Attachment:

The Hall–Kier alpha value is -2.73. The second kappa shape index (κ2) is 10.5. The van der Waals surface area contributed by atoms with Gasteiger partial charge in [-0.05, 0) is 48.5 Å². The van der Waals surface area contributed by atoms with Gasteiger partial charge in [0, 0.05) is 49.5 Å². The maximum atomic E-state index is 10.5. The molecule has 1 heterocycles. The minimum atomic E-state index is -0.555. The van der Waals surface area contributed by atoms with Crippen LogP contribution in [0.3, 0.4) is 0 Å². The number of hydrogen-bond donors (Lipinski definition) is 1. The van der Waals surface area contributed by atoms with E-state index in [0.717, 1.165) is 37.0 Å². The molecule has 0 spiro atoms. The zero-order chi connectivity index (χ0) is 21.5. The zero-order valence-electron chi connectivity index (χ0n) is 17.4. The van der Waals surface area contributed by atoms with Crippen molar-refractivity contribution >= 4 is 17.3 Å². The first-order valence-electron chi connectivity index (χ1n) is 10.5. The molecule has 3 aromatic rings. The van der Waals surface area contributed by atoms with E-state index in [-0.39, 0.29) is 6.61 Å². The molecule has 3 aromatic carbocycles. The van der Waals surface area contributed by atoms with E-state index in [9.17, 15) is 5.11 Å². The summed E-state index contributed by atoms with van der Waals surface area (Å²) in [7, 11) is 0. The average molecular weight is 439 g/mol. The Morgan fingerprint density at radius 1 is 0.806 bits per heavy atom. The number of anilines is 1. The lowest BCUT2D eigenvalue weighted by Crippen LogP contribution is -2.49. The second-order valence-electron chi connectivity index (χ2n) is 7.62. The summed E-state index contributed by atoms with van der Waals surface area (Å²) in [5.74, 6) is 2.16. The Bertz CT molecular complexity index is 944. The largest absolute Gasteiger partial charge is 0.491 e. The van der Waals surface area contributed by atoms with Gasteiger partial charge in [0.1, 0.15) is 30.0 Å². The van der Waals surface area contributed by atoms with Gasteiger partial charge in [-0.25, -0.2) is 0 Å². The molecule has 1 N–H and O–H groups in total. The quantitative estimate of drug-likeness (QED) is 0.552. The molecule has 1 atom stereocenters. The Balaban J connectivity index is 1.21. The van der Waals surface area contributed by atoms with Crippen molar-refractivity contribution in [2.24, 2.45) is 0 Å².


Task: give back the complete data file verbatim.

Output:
The Hall–Kier alpha value is -2.73. The second kappa shape index (κ2) is 10.5. The van der Waals surface area contributed by atoms with Gasteiger partial charge in [-0.05, 0) is 48.5 Å². The van der Waals surface area contributed by atoms with Gasteiger partial charge in [0, 0.05) is 49.5 Å². The maximum atomic E-state index is 10.5. The molecule has 1 heterocycles. The minimum atomic E-state index is -0.555. The van der Waals surface area contributed by atoms with Crippen LogP contribution in [0.3, 0.4) is 0 Å². The number of hydrogen-bond donors (Lipinski definition) is 1. The van der Waals surface area contributed by atoms with E-state index in [0.717, 1.165) is 37.0 Å². The molecule has 0 spiro atoms. The zero-order chi connectivity index (χ0) is 21.5. The zero-order valence-electron chi connectivity index (χ0n) is 17.4. The van der Waals surface area contributed by atoms with Crippen molar-refractivity contribution >= 4 is 17.3 Å². The first-order valence-electron chi connectivity index (χ1n) is 10.5. The molecule has 3 aromatic rings. The van der Waals surface area contributed by atoms with E-state index in [-0.39, 0.29) is 6.61 Å². The molecule has 3 aromatic carbocycles. The van der Waals surface area contributed by atoms with E-state index in [9.17, 15) is 5.11 Å². The summed E-state index contributed by atoms with van der Waals surface area (Å²) in [7, 11) is 0. The average molecular weight is 439 g/mol. The Morgan fingerprint density at radius 1 is 0.806 bits per heavy atom. The number of anilines is 1. The lowest BCUT2D eigenvalue weighted by Crippen LogP contribution is -2.49. The second-order valence-electron chi connectivity index (χ2n) is 7.62. The summed E-state index contributed by atoms with van der Waals surface area (Å²) in [5.74, 6) is 2.16. The Bertz CT molecular complexity index is 944. The largest absolute Gasteiger partial charge is 0.491 e. The van der Waals surface area contributed by atoms with Gasteiger partial charge in [0.1, 0.15) is 30.0 Å². The van der Waals surface area contributed by atoms with Gasteiger partial charge in [-0.25, -0.2) is 0 Å². The molecule has 1 N–H and O–H groups in total. The quantitative estimate of drug-likeness (QED) is 0.552. The molecule has 1 atom stereocenters. The Balaban J connectivity index is 1.21. The van der Waals surface area contributed by atoms with Crippen molar-refractivity contribution in [2.24, 2.45) is 0 Å².